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Derm Devices

By: Leslie Benson
Posted: August 21, 2008, from the September 2008 issue of Skin Inc. magazine.
older woman

Editor's Note: This article originally appeared in the April 2008 issue of Global Cosmetic Industry magazine and was reprinted with permission. All rights reserved.

In the age of Botox* and anti-aging cosmeceuticals, handheld dermatological devices for at-home use offer consumers alternatives to invasive surgeries and treatments.

According to Tera Hawkins, co-founder of the facial esthetic technology supplier Carol Cole Company, “Ninety million Americans currently use anti-aging products or procedures.” And she forecasts that by 2010, the world market for anti-aging products will be $15.8 billion.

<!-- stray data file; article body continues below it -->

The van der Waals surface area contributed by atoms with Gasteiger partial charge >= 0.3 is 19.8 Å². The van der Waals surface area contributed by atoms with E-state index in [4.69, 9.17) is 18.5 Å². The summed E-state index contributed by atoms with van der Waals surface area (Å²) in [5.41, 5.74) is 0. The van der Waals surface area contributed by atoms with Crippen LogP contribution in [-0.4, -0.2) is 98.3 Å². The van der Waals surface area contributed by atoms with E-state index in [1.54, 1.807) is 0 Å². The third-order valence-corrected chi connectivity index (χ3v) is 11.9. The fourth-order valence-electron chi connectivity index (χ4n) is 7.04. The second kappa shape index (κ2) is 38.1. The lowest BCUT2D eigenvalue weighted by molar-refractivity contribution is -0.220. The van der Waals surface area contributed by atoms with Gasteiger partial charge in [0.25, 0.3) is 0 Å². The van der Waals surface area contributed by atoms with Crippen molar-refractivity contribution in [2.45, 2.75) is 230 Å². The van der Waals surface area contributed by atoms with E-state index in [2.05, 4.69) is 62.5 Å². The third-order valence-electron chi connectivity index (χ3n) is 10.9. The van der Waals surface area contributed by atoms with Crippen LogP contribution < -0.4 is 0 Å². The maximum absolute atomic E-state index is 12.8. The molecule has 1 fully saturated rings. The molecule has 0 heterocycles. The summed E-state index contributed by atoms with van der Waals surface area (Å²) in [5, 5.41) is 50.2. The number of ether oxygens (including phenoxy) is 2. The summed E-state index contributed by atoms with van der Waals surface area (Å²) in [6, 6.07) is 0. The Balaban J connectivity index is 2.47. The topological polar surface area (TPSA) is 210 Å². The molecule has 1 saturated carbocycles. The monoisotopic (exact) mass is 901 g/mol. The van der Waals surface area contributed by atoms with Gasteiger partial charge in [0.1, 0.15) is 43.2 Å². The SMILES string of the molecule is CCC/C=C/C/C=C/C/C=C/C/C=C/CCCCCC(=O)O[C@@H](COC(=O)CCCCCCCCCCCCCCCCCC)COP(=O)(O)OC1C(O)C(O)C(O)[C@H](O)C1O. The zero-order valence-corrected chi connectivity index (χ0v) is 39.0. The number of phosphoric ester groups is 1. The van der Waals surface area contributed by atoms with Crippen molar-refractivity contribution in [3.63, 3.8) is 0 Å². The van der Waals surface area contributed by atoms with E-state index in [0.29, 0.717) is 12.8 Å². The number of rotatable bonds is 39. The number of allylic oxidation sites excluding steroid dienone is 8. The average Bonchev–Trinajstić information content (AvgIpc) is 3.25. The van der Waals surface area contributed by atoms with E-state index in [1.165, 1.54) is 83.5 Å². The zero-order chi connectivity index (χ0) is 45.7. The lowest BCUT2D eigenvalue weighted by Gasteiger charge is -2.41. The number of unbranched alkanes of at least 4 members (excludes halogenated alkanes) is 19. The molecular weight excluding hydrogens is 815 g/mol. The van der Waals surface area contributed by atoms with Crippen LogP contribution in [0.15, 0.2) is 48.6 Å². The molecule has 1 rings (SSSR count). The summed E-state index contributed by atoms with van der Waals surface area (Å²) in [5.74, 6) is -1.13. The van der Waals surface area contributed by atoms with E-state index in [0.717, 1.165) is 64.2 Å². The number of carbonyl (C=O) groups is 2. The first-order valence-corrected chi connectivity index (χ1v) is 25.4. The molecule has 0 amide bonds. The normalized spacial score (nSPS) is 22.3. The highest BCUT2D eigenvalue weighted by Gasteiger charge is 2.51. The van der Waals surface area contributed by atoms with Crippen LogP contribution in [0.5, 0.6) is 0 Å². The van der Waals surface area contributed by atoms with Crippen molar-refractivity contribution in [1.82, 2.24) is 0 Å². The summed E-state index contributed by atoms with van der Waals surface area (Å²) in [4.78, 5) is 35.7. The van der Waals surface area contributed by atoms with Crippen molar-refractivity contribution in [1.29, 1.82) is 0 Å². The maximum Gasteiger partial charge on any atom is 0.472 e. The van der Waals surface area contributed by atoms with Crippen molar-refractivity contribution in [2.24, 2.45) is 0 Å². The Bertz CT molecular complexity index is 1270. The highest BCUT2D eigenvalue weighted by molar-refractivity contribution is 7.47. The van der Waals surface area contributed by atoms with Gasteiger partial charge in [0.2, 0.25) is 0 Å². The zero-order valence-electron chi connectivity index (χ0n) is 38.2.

“Consumers worldwide continue to be willing to spend more of their dollars on anti-aging products and more time educating themselves on the products,” Hawkins says. “We will see continued proliferation of noninvasive treatments, the desire to take spa treatments home and younger adults taking preventative measures to manage their skin. Specifically, there is an 87% projected annual growth rate of home-use esthetic devices.”

Growing potential

The greatest categories of projected growth for handheld skin care devices are those targeting anti-aging, acne and hair growth, according to Marc Maisel, vice president of marketing and sales for Light Dimensions. His company, which produces medical lasers, launched its first device a year ago. Also in 2007, after 34 years spent manufacturing skin care devices for medical use, Bio-Therapeutic, Inc. chose to release devices for end-consumers.